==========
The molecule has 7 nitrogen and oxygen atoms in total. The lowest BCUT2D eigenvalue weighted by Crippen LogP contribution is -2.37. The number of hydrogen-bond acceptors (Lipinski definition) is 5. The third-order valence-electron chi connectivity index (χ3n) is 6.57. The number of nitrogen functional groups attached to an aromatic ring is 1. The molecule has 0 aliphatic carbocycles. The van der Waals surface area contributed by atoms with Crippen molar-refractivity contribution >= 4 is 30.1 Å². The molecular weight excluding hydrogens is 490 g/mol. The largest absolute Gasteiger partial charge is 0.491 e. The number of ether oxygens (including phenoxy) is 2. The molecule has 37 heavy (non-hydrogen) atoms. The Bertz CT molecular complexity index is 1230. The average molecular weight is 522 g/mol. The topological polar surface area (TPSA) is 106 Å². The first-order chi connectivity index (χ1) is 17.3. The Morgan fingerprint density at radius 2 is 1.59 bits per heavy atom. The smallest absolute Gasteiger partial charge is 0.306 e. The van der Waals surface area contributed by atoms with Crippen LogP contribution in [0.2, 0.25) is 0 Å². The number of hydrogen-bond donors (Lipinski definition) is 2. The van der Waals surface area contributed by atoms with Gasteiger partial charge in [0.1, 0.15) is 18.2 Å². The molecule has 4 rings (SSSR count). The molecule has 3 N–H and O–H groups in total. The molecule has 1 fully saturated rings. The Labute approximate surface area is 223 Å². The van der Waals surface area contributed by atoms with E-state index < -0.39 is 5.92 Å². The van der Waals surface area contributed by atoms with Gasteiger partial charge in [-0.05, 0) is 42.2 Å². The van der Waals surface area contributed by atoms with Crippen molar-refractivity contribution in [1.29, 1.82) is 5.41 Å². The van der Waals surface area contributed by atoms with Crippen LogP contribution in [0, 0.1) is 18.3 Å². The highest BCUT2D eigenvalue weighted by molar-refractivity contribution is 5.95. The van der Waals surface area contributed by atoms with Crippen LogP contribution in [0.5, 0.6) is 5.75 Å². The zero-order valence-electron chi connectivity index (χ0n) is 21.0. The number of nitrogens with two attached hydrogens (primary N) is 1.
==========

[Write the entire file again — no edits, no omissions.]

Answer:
The molecule has 7 nitrogen and oxygen atoms in total. The lowest BCUT2D eigenvalue weighted by Crippen LogP contribution is -2.37. The number of hydrogen-bond acceptors (Lipinski definition) is 5. The third-order valence-electron chi connectivity index (χ3n) is 6.57. The number of nitrogen functional groups attached to an aromatic ring is 1. The molecule has 0 aliphatic carbocycles. The van der Waals surface area contributed by atoms with Crippen molar-refractivity contribution >= 4 is 30.1 Å². The molecular weight excluding hydrogens is 490 g/mol. The largest absolute Gasteiger partial charge is 0.491 e. The number of ether oxygens (including phenoxy) is 2. The molecule has 37 heavy (non-hydrogen) atoms. The Bertz CT molecular complexity index is 1230. The average molecular weight is 522 g/mol. The topological polar surface area (TPSA) is 106 Å². The first-order chi connectivity index (χ1) is 17.3. The Morgan fingerprint density at radius 2 is 1.59 bits per heavy atom. The smallest absolute Gasteiger partial charge is 0.306 e. The van der Waals surface area contributed by atoms with Crippen LogP contribution in [0.2, 0.25) is 0 Å². The number of hydrogen-bond donors (Lipinski definition) is 2. The van der Waals surface area contributed by atoms with Gasteiger partial charge in [0.1, 0.15) is 18.2 Å². The molecule has 4 rings (SSSR count). The molecule has 3 N–H and O–H groups in total. The molecule has 1 fully saturated rings. The Labute approximate surface area is 223 Å². The van der Waals surface area contributed by atoms with E-state index < -0.39 is 5.92 Å². The van der Waals surface area contributed by atoms with Gasteiger partial charge in [-0.05, 0) is 42.2 Å². The van der Waals surface area contributed by atoms with Crippen molar-refractivity contribution in [1.29, 1.82) is 5.41 Å². The van der Waals surface area contributed by atoms with Crippen LogP contribution in [0, 0.1) is 18.3 Å². The highest BCUT2D eigenvalue weighted by molar-refractivity contribution is 5.95. The van der Waals surface area contributed by atoms with Crippen LogP contribution in [0.5, 0.6) is 5.75 Å². The zero-order valence-electron chi connectivity index (χ0n) is 21.0. The number of nitrogens with two attached hydrogens (primary N) is 1.